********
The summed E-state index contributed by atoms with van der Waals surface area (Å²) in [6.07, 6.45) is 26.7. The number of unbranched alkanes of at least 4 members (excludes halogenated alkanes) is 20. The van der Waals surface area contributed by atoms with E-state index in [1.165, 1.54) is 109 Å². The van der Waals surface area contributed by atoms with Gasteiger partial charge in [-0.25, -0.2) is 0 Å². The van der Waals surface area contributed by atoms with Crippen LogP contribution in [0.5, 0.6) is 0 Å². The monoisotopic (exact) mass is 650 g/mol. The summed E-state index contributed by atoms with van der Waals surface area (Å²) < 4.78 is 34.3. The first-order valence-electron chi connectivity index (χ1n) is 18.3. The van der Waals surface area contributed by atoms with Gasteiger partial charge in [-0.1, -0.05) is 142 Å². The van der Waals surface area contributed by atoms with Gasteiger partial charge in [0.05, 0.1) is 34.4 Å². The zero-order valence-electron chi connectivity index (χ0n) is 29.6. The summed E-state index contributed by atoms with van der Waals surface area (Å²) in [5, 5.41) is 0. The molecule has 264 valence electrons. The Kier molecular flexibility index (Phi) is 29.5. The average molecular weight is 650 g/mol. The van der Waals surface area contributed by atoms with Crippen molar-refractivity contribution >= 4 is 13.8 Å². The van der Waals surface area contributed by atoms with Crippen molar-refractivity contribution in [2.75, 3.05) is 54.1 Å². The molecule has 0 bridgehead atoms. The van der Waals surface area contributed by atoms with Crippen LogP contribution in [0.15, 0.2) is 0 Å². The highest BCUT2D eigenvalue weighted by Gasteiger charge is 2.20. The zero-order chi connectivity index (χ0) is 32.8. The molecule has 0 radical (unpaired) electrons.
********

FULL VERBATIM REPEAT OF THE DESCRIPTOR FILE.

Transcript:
The summed E-state index contributed by atoms with van der Waals surface area (Å²) in [6.07, 6.45) is 26.7. The number of unbranched alkanes of at least 4 members (excludes halogenated alkanes) is 20. The van der Waals surface area contributed by atoms with E-state index in [1.165, 1.54) is 109 Å². The van der Waals surface area contributed by atoms with Gasteiger partial charge in [-0.25, -0.2) is 0 Å². The van der Waals surface area contributed by atoms with Crippen LogP contribution in [0.5, 0.6) is 0 Å². The monoisotopic (exact) mass is 650 g/mol. The summed E-state index contributed by atoms with van der Waals surface area (Å²) < 4.78 is 34.3. The first-order valence-electron chi connectivity index (χ1n) is 18.3. The van der Waals surface area contributed by atoms with Gasteiger partial charge in [-0.1, -0.05) is 142 Å². The van der Waals surface area contributed by atoms with Gasteiger partial charge in [0.05, 0.1) is 34.4 Å². The zero-order valence-electron chi connectivity index (χ0n) is 29.6. The summed E-state index contributed by atoms with van der Waals surface area (Å²) in [5, 5.41) is 0. The molecule has 264 valence electrons. The Kier molecular flexibility index (Phi) is 29.5. The average molecular weight is 650 g/mol. The van der Waals surface area contributed by atoms with Crippen molar-refractivity contribution >= 4 is 13.8 Å². The van der Waals surface area contributed by atoms with Crippen molar-refractivity contribution in [2.75, 3.05) is 54.1 Å². The molecule has 0 bridgehead atoms. The van der Waals surface area contributed by atoms with Crippen LogP contribution in [0.15, 0.2) is 0 Å². The highest BCUT2D eigenvalue weighted by Gasteiger charge is 2.20. The zero-order chi connectivity index (χ0) is 32.8. The molecule has 0 radical (unpaired) electrons.